In a country where football is king and the words “bigger is better” could well be our national mantra, the folks at LSU are trying to figure out whether to tie the two together when it comes to Tiger Stadium.
LSU is currently polling fans to find out just what is the demand for more seats in Tiger Stadium of the club, suite and garden variety.
The focus is on the rim of the stadium behind the south end zone. That’s where, one day soon, you could see new club seats and suites and a deck that would connect the existing east and west uppers.
Major issues are tied to another major expansion of Tiger Stadium. While there are waiting lists for more club seats and suites, another slab of upper deck seats would put the people sitting at the top closer to the I-10/12 split than the north end zone.
“Everybody wants a 100,000-seat stadium,” said Eddie Nunez, LSU’s associate athletic director for operations. The question for LSU becomes what would the fan experience be in far flung south upper seats and just how often could the Tigers could fill a stadium that with a connecting south upper deck would likely have a capacity of 110,000 to 115,000.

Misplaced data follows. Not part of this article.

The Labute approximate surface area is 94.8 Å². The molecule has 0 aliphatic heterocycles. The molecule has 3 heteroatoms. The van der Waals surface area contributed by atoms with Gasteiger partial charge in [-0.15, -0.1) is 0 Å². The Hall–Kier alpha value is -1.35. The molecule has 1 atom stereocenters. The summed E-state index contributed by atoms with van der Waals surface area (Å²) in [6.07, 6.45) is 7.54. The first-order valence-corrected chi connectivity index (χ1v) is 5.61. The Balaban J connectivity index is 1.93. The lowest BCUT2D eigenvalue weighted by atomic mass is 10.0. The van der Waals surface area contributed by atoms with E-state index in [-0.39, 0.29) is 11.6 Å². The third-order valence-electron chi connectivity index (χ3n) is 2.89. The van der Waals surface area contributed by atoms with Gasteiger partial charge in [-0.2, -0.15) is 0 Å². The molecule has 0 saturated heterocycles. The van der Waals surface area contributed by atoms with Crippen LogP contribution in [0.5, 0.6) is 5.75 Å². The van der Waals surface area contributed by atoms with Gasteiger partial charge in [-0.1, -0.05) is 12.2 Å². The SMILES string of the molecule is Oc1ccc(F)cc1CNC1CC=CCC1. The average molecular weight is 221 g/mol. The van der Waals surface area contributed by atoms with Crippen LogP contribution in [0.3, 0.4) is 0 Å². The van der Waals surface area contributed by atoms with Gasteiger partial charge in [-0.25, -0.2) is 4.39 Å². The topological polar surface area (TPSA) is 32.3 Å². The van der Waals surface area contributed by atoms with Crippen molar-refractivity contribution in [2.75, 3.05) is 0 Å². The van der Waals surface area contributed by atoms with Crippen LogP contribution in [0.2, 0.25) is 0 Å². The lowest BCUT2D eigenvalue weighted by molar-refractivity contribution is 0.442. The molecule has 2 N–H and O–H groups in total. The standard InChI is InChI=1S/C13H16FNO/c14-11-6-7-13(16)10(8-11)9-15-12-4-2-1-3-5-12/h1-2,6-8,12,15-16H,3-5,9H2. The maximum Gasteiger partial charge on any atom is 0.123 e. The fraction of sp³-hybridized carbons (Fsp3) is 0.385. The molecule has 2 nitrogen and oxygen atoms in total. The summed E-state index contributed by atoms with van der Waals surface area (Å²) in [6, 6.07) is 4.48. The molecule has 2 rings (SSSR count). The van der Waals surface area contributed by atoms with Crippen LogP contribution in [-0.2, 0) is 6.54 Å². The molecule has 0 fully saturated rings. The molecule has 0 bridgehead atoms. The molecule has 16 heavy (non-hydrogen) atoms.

While the idea of having the largest stadium in America no doubt has some appeal, it makes no sense overall.
Yes, LSU does sell out of season tickets every year, but empty seats are plentiful for the lesser games even when the Tigers are winning big. Not every game is Alabama or Florida or Auburn.
Still, Nunez said something needs to be done on the south end because the big scoreboard at that end is on its last legs. How to replace it, and where to put a new scoreboard in relation to any new construction, is a looming issue.
While architects ponder the future of south stadium, real physical work continues elsewhere to make the old gray lady ready for her 87th season when Northwestern State comes calling Sept. 10.
Workers have already laid down a new layer of Celebration Bermuda turf that Nunez said is growing in well in the June heat and (lately) rain. The turf has been completely replaced the last two years f